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ORIGINAL ARTICLE
Year : 2016  |  Volume : 6  |  Issue : 1  |  Page : 18-22  

The diagnostic accuracy of rapid urease biopsy test compared to histopathology in implementing "test and treat" policy for Helicobacter pylori


1 Department of Pathology, IQ City Medical College, Durgapur, West Bengal, India
2 Department of Pathology, Gauhati Medical College, Guwahati, Assam, India

Date of Submission11-May-2015
Date of Acceptance23-Sep-2015
Date of Web Publication15-Jan-2016

Correspondence Address:
Asitava Deb Roy
Department of Pathology, IQ City Medical College, Sovapur, Bijra Road, Jaymua, Durgapur - 713 206, West Bengal
India
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Source of Support: None, Conflict of Interest: None


DOI: 10.4103/2229-516X.174003

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   Abstract 

Background: Helicobacter pylori is one of the most important causes of the varied spectrum of gastroduodenal diseases. It is important to have a rapid diagnostic method to detect the organism so as to initiate the treatment early and check its progression to malignancy. Aims: To evaluate the diagnostic accuracy of rapid urease biopsy test in detecting H. pylori infection and implementation of "test and treat" policy. Materials and Methods: All patients of chronic dyspepsia not responding to conventional treatment were subjected to endoscopy, and mucosal biopsy samples were collected. A rapid urease test (RUT) and histopathology was performed on these samples and taking histopathology as gold standard for H. pylori demonstration, the diagnostic accuracy of RUT was evaluated. Results: The specificity, sensitivity, positive predictive value, negative predictive value, and diagnostic accuracy of RUT were 97.22%, 94.04%, 98.75%, 87.5%, and 95%, respectively. Conclusion: Use of a rapid diagnostic test viz., rapid urease biopsy test to confirm H. pylori infection is recommended for early diagnosis and treatment of H. pylori associated gastroduodenal diseases.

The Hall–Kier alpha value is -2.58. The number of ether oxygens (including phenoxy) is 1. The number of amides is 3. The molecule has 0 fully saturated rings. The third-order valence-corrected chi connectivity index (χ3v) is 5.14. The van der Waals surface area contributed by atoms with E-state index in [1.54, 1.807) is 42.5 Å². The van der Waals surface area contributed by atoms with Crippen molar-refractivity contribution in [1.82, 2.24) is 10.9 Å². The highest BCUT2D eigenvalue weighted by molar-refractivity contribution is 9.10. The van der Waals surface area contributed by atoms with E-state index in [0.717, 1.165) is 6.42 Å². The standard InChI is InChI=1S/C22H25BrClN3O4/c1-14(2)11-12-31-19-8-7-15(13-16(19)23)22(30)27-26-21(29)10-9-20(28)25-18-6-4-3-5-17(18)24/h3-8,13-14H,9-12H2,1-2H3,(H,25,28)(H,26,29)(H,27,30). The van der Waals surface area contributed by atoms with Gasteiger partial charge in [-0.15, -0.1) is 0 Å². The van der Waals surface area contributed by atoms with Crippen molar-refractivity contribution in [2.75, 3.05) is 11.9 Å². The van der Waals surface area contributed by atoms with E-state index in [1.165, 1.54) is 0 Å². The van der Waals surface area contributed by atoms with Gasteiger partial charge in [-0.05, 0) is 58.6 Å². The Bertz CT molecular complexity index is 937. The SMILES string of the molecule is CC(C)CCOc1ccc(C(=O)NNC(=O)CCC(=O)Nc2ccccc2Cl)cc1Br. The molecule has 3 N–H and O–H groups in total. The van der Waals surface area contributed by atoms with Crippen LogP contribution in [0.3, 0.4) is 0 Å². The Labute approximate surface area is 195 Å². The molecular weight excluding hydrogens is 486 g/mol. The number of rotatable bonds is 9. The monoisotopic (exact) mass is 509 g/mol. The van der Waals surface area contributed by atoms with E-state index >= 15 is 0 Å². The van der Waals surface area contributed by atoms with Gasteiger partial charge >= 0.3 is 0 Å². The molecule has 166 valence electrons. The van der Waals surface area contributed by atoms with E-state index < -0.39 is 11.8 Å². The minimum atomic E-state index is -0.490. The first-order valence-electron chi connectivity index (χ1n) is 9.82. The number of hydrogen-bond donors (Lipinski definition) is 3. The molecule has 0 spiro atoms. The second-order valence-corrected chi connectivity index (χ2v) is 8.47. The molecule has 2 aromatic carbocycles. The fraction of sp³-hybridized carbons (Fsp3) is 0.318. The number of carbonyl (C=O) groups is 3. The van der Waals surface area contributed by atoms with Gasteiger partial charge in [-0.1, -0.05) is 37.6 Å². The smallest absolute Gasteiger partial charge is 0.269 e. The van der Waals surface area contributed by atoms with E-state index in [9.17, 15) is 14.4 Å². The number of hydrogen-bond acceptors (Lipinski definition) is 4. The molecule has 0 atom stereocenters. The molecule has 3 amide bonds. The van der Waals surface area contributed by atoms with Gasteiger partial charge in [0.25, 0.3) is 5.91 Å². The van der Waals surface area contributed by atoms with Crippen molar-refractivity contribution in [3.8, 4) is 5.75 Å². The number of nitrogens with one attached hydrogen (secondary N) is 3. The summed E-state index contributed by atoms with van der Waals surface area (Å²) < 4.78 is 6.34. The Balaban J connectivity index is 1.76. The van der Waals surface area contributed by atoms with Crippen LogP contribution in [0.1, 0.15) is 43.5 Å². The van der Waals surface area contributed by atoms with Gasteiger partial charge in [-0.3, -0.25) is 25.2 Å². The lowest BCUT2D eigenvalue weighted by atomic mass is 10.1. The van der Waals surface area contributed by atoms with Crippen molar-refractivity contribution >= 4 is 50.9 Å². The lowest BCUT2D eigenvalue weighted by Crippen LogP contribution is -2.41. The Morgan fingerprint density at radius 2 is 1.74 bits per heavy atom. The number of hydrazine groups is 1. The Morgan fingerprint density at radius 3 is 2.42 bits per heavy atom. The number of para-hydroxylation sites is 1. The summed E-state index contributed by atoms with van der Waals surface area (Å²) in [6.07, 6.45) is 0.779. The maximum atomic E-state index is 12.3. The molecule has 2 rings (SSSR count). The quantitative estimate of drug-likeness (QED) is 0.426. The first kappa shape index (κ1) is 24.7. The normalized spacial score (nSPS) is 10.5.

Keywords: Diagnosis, Helicobacter pylori, histopathology, urease test


How to cite this article:
Roy AD, Deuri S, Dutta UC. The diagnostic accuracy of rapid urease biopsy test compared to histopathology in implementing "test and treat" policy for Helicobacter pylori. Int J App Basic Med Res 2016;6:18-22

How to cite this URL:
Roy AD, Deuri S, Dutta UC. The diagnostic accuracy of rapid urease biopsy test compared to histopathology in implementing "test and treat" policy for Helicobacter pylori. Int J App Basic Med Res [serial online] 2016 [cited 2021 Dec 1];6:18-22. Available from: https://www.ijabmr.org/text.asp?2016/6/1/18/174003


   Introduction Top


The spectrum of gastroduodenal diseases is wide ranging from inflammatory lesions such as gastritis and peptic ulcer disease to frankly malignant ones such as gastric carcinoma and lymphoma. Of the diverse etiological associations of gastroduodenal disease, the most important is a bacterium named Helicobacter pylori.[1] Chronic infection of the gastric mucosa by this bacterium is the most common infection worldwide. [2]

Chronic gastritis, if left untreated, may progress to carcinoma. [1] Hence, whenever possible, it is necessary to identify the cause of gastritis to check the progression to carcinoma. [1] H. pylori being one such cause of chronic gastritis, rapid diagnosis with the help of chemical tests (rapid urease test [RUT]) is essential to formulate early and appropriate clinical strategies for better management of patients.